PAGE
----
table of contents
- These Bucs Have Been MIA In Recent Weeks
- Byner’s NFL Experience A Big Benefit To Martin, Blount
- Point-Counterpoint: Is Bucs Rookie Doug Martin A Special RB?
- 4 Players That Could Help The Bucs In 2013
- Pewter Prospect: CB Jordan Poyer
- Pewter Prospect: OL Barrett Jones
- First Quarter Report: 4 Best Buccaneers On Offense
- First Quarter Report: 4 Best Buccaneers On Defense
- Bucs’ First Quarter Progress Report
- Foster Has Become A Monster In The Middle
- Bucs’ First Quarter Defensive Grades
- Bucs’ First Quarter Offensive Grades
- In The Lab: TE Danny Noble
With veteran Dallas Clark signed earlier in the spring, 2011 fourth-round draft pick Luke Stocker on the roster – in addition to returnee Collin Franklin and 2012 draft pick Drake Dunsmore – Noble appeared to be the odd-man odd even before the first snap of camp.
But Noble defied the long odds and ended up sticking on the 53-man roster, even as players with more experience and name recognition were released.
Noble talked about the experience of being a rookie and having no idea what to expect joining an NFL franchise.
“I really just wanted to come into training camp, and whatever they (coaches) asked – just do it,” Noble said. “Coming in I knew there were a bunch of tight ends, I didn’t know if my back was necessarily against the wall, because this is a new coaching staff and they are starting off fresh. All I could do was do what they asked, and tried to learn it as fast as I could.”
The former tight end from Toledo said he weighed his options before joining the Buccaneers as an unrestricted free agent after catching 48 passes for 555 yards and eight touchdowns during his Rockets career.
“The new staff and the chance for everyone to start with a fresh start,” Noble said. “Coming in from college, I didn’t really have the hand-on-the-ground experience, and blocking in-line. I mainly was flexed-out. I was thinking this being a new coaching staff, they were starting from scratch and me coming in brand new and needing to learn from the beginning, I felt like no one really had an advantage over anyone else.”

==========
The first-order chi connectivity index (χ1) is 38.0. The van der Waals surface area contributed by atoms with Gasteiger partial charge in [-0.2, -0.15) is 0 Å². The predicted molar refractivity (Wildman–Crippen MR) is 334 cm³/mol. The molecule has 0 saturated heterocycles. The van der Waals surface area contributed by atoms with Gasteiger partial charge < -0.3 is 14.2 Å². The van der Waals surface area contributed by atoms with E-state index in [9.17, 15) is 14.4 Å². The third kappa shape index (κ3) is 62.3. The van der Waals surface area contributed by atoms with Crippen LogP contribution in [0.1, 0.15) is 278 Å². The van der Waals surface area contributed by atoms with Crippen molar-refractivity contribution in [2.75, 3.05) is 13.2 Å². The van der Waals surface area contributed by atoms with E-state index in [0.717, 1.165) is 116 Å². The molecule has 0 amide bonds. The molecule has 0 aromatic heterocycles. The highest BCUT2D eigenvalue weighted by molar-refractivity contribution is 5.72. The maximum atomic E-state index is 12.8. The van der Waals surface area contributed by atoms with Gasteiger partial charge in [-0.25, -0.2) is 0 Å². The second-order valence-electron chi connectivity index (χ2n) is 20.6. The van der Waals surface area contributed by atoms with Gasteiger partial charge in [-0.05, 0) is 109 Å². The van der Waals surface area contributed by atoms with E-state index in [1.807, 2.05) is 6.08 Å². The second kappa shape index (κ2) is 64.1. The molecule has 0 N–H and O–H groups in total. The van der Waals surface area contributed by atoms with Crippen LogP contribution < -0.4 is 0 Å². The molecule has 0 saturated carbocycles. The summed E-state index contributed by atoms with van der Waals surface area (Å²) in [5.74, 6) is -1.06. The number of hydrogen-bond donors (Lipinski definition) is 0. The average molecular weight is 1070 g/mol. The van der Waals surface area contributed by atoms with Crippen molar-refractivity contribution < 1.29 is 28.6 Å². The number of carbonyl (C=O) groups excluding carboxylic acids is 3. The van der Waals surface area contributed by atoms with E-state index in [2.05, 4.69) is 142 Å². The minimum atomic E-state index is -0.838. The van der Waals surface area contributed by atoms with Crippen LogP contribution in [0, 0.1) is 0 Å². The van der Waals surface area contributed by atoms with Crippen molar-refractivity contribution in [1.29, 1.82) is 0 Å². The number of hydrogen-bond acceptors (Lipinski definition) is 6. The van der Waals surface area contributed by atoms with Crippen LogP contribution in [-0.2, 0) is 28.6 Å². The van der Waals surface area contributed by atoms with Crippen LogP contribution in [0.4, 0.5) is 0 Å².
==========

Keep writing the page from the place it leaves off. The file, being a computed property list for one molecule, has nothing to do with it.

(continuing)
Noble grew up on the east side of Cleveland and told Pewter Report that football wasn’t his first love.
“I started playing football in junior high – seventh or eighth grade,” Noble said. “I was a basketball player, but all my friends were playing football so I decided to play also.”
Noble, an Ohio native, came from a very athletic family, his mother was inducted in her high school Hall of Fame and also at Kent State.
“She played sports, basketball, she was just very athletic and I guess I inherited some of that from here,” Noble said. “My Dad also. I heard he stories when I was younger about how good of a ball player he was.”
As Noble’s football career was just beginning, tragedy struck and his mother passed away suddenly. At age 13, Noble faced a life without his biggest fan.
“It was real tough, real hard,” Noble said. “I remember when I was real young I signed up for karate and I didn’t really like it. I wanted to quit. But my mom wouldn’t let me. She told me if I start something I have to finish it. That really stuck with me.
“But I had a good base of support around me that saw I could accomplish things. They stuck with me, and of course my Dad. But it was rough.”
The family was in danger of splintering but Noble said his father stepped up to the plate and continues to be one of his inspirations.
“After my Mom passed, my Dad had to take over raising four kids by himself,” Noble said. “A lot of people didn’t think he could do it, but he did. He had to cut a lot of his friends off a lot of the fun stuff so he could take care of his kids. That is a real man. You don’t k now how much of a man you are until you have to buckle down and raise a family.”